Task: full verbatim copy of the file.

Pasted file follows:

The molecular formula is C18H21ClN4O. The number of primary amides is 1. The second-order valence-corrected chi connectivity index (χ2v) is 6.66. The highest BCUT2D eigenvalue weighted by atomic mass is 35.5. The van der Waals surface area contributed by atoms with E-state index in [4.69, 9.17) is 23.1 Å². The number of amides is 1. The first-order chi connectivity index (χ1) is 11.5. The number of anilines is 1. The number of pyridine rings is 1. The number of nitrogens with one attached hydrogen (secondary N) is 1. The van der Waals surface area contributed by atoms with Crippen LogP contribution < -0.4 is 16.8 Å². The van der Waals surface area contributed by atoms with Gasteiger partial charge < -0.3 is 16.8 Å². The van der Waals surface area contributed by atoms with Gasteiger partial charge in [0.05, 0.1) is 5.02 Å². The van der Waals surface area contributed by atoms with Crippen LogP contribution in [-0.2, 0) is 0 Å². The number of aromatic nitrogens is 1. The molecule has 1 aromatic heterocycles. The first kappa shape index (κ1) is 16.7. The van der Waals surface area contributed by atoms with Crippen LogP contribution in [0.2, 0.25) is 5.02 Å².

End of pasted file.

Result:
The molecular formula is C18H21ClN4O. The number of primary amides is 1. The second-order valence-corrected chi connectivity index (χ2v) is 6.66. The highest BCUT2D eigenvalue weighted by atomic mass is 35.5. The van der Waals surface area contributed by atoms with E-state index in [4.69, 9.17) is 23.1 Å². The number of amides is 1. The first-order chi connectivity index (χ1) is 11.5. The number of anilines is 1. The number of pyridine rings is 1. The number of nitrogens with one attached hydrogen (secondary N) is 1. The van der Waals surface area contributed by atoms with Crippen LogP contribution < -0.4 is 16.8 Å². The van der Waals surface area contributed by atoms with Gasteiger partial charge < -0.3 is 16.8 Å². The van der Waals surface area contributed by atoms with Gasteiger partial charge in [0.05, 0.1) is 5.02 Å². The van der Waals surface area contributed by atoms with Crippen LogP contribution in [-0.2, 0) is 0 Å². The number of aromatic nitrogens is 1. The molecule has 1 aromatic heterocycles. The first kappa shape index (κ1) is 16.7. The van der Waals surface area contributed by atoms with Crippen LogP contribution in [0.2, 0.25) is 5.02 Å².